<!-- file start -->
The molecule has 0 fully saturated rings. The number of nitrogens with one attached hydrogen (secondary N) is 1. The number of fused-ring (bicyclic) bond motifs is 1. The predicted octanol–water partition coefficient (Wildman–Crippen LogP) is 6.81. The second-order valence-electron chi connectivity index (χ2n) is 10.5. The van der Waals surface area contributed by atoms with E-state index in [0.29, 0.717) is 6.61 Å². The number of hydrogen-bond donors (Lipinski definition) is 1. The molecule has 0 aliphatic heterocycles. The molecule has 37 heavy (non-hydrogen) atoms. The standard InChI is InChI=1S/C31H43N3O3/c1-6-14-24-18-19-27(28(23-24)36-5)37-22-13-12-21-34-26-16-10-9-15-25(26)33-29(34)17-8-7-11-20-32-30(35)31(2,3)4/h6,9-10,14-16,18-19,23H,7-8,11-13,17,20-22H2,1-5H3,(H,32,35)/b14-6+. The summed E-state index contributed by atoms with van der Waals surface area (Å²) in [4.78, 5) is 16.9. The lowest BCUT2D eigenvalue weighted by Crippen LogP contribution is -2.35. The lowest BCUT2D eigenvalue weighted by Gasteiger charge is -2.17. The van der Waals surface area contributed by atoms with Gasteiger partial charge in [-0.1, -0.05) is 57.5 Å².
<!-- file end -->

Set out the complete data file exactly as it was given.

The molecule has 0 fully saturated rings. The number of nitrogens with one attached hydrogen (secondary N) is 1. The number of fused-ring (bicyclic) bond motifs is 1. The predicted octanol–water partition coefficient (Wildman–Crippen LogP) is 6.81. The second-order valence-electron chi connectivity index (χ2n) is 10.5. The van der Waals surface area contributed by atoms with E-state index in [0.29, 0.717) is 6.61 Å². The number of hydrogen-bond donors (Lipinski definition) is 1. The molecule has 0 aliphatic heterocycles. The molecule has 37 heavy (non-hydrogen) atoms. The standard InChI is InChI=1S/C31H43N3O3/c1-6-14-24-18-19-27(28(23-24)36-5)37-22-13-12-21-34-26-16-10-9-15-25(26)33-29(34)17-8-7-11-20-32-30(35)31(2,3)4/h6,9-10,14-16,18-19,23H,7-8,11-13,17,20-22H2,1-5H3,(H,32,35)/b14-6+. The summed E-state index contributed by atoms with van der Waals surface area (Å²) in [4.78, 5) is 16.9. The lowest BCUT2D eigenvalue weighted by Crippen LogP contribution is -2.35. The lowest BCUT2D eigenvalue weighted by Gasteiger charge is -2.17. The van der Waals surface area contributed by atoms with Gasteiger partial charge in [-0.1, -0.05) is 57.5 Å².